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animals were not beaten off until friends came to Schneider's assistance. I have no doubt that if one of the wolves had got hold of his clothes he would have been dragged down and killed."
Mr. Beck told of an amusing incident connected with Mackenzie's candidature for Haldimand in 1815, after his return to Canada. "Mackenzie stopped at our place once during the campaign and held a meeting in the school-house on the corner of our lot," said Mr. Beck. "There was no disturbance; but at the conclusion of the address a number of questions were asked, for all of which the speaker had ready answers. Asked by a Conservative if he had not run away after the affair at Montgomery's Tavern, Mackenzie said: "I did, and if you had seen me on the back of the black mare you would have said I was making mighty good time, too."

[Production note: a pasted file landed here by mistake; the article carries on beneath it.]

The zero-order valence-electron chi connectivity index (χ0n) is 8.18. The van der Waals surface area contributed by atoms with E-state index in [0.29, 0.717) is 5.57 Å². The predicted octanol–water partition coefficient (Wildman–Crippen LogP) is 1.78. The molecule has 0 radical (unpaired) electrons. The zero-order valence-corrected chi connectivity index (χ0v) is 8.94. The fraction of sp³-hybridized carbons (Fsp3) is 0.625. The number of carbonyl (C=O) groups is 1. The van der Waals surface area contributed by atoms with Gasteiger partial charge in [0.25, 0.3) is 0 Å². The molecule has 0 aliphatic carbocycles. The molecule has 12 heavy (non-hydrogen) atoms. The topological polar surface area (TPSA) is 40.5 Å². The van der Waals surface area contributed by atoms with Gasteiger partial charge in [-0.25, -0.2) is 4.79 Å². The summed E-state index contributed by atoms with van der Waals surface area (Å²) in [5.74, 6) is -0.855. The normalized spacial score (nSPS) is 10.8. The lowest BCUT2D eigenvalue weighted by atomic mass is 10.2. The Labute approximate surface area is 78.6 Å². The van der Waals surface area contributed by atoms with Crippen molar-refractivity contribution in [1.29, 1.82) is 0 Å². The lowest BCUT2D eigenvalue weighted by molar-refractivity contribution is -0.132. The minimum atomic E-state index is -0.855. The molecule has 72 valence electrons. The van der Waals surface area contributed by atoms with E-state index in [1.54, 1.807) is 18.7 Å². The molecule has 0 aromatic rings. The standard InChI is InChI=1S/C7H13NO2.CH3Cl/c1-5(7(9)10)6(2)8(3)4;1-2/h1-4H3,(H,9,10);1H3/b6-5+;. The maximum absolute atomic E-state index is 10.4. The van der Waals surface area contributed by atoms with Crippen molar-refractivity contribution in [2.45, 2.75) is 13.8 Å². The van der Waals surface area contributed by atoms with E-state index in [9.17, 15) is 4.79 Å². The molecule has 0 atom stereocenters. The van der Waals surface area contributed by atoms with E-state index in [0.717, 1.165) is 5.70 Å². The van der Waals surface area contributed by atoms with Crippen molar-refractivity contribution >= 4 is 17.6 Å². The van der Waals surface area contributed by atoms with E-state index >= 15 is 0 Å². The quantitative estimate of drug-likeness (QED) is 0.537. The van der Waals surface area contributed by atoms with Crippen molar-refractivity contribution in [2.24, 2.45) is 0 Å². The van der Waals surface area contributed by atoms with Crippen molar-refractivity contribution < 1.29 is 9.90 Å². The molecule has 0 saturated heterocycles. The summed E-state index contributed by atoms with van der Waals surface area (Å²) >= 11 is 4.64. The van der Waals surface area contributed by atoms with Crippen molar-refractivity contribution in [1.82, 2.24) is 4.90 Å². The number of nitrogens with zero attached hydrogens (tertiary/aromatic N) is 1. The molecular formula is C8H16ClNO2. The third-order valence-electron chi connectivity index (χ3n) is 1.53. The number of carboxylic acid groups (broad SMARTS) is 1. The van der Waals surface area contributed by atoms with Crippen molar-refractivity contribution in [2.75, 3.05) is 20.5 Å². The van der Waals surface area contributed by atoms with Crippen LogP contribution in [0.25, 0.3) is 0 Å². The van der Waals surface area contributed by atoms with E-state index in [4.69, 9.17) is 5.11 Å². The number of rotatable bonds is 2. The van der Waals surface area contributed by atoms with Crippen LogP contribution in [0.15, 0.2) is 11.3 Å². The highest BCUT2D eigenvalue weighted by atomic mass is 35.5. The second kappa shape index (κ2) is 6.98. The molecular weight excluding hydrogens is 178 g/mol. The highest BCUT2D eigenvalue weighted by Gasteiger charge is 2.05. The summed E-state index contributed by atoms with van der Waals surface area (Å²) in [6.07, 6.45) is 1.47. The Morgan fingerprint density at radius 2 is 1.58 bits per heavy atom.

The American Civil War and the old Reciprocity Treaty combined brought great prosperity to the farmers of Haldimand. Wages were low and farm products were high. "Labour was cheap," said Mr. Beck, "because the country was full of bounty jumpers and of `skedaddlers' who had run away to escape the draft for the Northern armies. There was no trouble in getting one of these for ten dollars per month. Some ingenious methods were devised in getting these runaways across the border. One woman brought her husband over in a box, which, according to the shipping bill, contained a breeding hog.
"The country was full of American buyers. 1 have seen these men bring over two or three shot bags filled with coin. In going back the